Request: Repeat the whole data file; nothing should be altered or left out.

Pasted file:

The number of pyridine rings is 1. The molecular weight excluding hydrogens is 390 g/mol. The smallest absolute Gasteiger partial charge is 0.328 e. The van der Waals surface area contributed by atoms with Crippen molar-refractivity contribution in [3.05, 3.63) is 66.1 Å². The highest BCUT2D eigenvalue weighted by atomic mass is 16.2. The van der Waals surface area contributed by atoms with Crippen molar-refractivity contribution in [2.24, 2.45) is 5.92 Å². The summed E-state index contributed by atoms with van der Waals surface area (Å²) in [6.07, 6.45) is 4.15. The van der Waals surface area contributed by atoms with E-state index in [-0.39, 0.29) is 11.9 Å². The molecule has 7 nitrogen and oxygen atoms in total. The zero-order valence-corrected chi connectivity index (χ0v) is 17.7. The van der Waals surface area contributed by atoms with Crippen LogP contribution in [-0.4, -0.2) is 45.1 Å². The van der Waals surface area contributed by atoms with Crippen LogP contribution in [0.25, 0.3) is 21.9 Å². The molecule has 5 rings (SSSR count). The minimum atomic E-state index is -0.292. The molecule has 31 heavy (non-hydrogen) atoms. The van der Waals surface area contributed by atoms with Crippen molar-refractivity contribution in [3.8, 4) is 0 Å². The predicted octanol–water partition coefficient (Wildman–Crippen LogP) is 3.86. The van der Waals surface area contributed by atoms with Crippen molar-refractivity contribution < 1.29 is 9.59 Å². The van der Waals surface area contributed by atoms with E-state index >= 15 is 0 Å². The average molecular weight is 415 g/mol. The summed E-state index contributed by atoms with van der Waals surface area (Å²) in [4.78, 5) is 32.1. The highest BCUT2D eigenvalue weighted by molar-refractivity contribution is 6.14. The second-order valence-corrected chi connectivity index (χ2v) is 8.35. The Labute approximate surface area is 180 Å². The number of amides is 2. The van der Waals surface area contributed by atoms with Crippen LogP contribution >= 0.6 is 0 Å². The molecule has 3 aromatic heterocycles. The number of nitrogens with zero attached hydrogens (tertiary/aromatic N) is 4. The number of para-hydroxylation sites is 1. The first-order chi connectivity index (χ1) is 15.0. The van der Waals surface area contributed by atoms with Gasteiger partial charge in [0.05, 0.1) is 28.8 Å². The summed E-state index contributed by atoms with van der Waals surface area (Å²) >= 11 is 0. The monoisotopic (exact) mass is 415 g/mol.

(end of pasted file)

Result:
The number of pyridine rings is 1. The molecular weight excluding hydrogens is 390 g/mol. The smallest absolute Gasteiger partial charge is 0.328 e. The van der Waals surface area contributed by atoms with Crippen molar-refractivity contribution in [3.05, 3.63) is 66.1 Å². The highest BCUT2D eigenvalue weighted by atomic mass is 16.2. The van der Waals surface area contributed by atoms with Crippen molar-refractivity contribution in [2.24, 2.45) is 5.92 Å². The summed E-state index contributed by atoms with van der Waals surface area (Å²) in [6.07, 6.45) is 4.15. The van der Waals surface area contributed by atoms with E-state index in [-0.39, 0.29) is 11.9 Å². The molecule has 7 nitrogen and oxygen atoms in total. The zero-order valence-corrected chi connectivity index (χ0v) is 17.7. The van der Waals surface area contributed by atoms with Crippen LogP contribution in [-0.4, -0.2) is 45.1 Å². The van der Waals surface area contributed by atoms with Crippen LogP contribution in [0.25, 0.3) is 21.9 Å². The molecule has 5 rings (SSSR count). The minimum atomic E-state index is -0.292. The molecule has 31 heavy (non-hydrogen) atoms. The van der Waals surface area contributed by atoms with Crippen molar-refractivity contribution in [3.8, 4) is 0 Å². The predicted octanol–water partition coefficient (Wildman–Crippen LogP) is 3.86. The van der Waals surface area contributed by atoms with Crippen molar-refractivity contribution < 1.29 is 9.59 Å². The van der Waals surface area contributed by atoms with E-state index >= 15 is 0 Å². The average molecular weight is 415 g/mol. The summed E-state index contributed by atoms with van der Waals surface area (Å²) in [4.78, 5) is 32.1. The highest BCUT2D eigenvalue weighted by molar-refractivity contribution is 6.14. The second-order valence-corrected chi connectivity index (χ2v) is 8.35. The Labute approximate surface area is 180 Å². The number of amides is 2. The van der Waals surface area contributed by atoms with Crippen LogP contribution >= 0.6 is 0 Å². The molecule has 3 aromatic heterocycles. The number of nitrogens with zero attached hydrogens (tertiary/aromatic N) is 4. The number of para-hydroxylation sites is 1. The first-order chi connectivity index (χ1) is 15.0. The van der Waals surface area contributed by atoms with Gasteiger partial charge in [0.05, 0.1) is 28.8 Å². The summed E-state index contributed by atoms with van der Waals surface area (Å²) >= 11 is 0. The monoisotopic (exact) mass is 415 g/mol.